Mitchell, in other words, will be taking his cues from his bosses — and right now, that means he’s on a "listening tour" of the kind made famous during Clinton’s own first 2000 run for the New York Senate.
Obama emphasized that approach in his first TV interview as president, with the Al Arabiya network.
"What I told him is start by listening because all too often the United States starts by dictating — in the past on some of these issues — and we don’t always know all the factors that are involved," the U.S. leader said. "So let’s listen. He’s going to be speaking to all the major parties involved. And he will then report back to me. From there we will formulate a specific response.”
Hawks and doves in the pro-Israel community have read into the Mitchell selection the wishes and fears that have characterized their approaches in the U.S. Jewish community.
The Zionist Organization of America and Abraham Foxman, the Anti-Defamation League’s national director, have fretted about Mitchell’s "evenhandedness" in the 2001 report, which faulted the Palestinian Authority for hardly attempting to rein in terrorists and Israel for not freezing settlements.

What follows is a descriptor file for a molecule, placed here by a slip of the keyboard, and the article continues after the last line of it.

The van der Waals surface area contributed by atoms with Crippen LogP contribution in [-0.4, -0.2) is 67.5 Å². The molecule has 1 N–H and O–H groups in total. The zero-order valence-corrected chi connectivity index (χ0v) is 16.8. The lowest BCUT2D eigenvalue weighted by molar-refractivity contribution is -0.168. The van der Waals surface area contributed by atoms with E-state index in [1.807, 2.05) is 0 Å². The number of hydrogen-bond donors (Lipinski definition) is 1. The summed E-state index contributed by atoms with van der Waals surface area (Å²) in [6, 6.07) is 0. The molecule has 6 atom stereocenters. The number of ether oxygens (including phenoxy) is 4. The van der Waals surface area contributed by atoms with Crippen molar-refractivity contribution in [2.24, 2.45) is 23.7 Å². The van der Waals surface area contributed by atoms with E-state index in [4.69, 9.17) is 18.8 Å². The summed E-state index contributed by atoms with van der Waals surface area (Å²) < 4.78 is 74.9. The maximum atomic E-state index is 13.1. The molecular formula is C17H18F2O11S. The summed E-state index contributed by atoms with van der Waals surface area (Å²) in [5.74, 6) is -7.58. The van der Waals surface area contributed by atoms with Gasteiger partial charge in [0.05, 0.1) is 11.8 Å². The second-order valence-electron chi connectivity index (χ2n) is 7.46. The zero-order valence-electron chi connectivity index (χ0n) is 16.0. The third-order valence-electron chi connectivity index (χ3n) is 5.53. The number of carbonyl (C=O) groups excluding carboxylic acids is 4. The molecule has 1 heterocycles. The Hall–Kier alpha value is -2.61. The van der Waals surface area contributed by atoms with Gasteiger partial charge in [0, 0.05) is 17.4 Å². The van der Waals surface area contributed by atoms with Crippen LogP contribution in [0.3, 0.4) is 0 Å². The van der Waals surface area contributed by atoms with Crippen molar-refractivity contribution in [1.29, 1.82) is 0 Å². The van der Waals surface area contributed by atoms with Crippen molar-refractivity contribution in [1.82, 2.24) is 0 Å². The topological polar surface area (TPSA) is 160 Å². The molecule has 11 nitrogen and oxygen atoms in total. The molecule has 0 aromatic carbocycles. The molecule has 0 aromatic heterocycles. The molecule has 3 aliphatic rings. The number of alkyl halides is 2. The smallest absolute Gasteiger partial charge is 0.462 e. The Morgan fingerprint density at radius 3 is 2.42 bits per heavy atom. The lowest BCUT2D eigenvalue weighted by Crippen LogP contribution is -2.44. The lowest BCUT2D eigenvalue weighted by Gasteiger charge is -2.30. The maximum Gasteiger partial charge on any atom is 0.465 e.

In his report, the ZOA said, Mitchell "promotes the false anti-Israel belief that Jews living in communities in Judea and Samaria [West Bank] is the biggest obstacle to peace — not Arab terrorism or Arab incitement." In an interview, ZOA President Mort Klein said that blaming both sides equally for lack of progress was not "evenhanded," but inaccurate and unfair.
On the other side, dovish groups emphasized Mitchell’s credentials in brokering Northern Ireland peace. The statement from the Reform movement’s Religious Action Center, like those of J Street, Americans for Peace Now and the Israel Policy Forum, cited his work in that endeavor.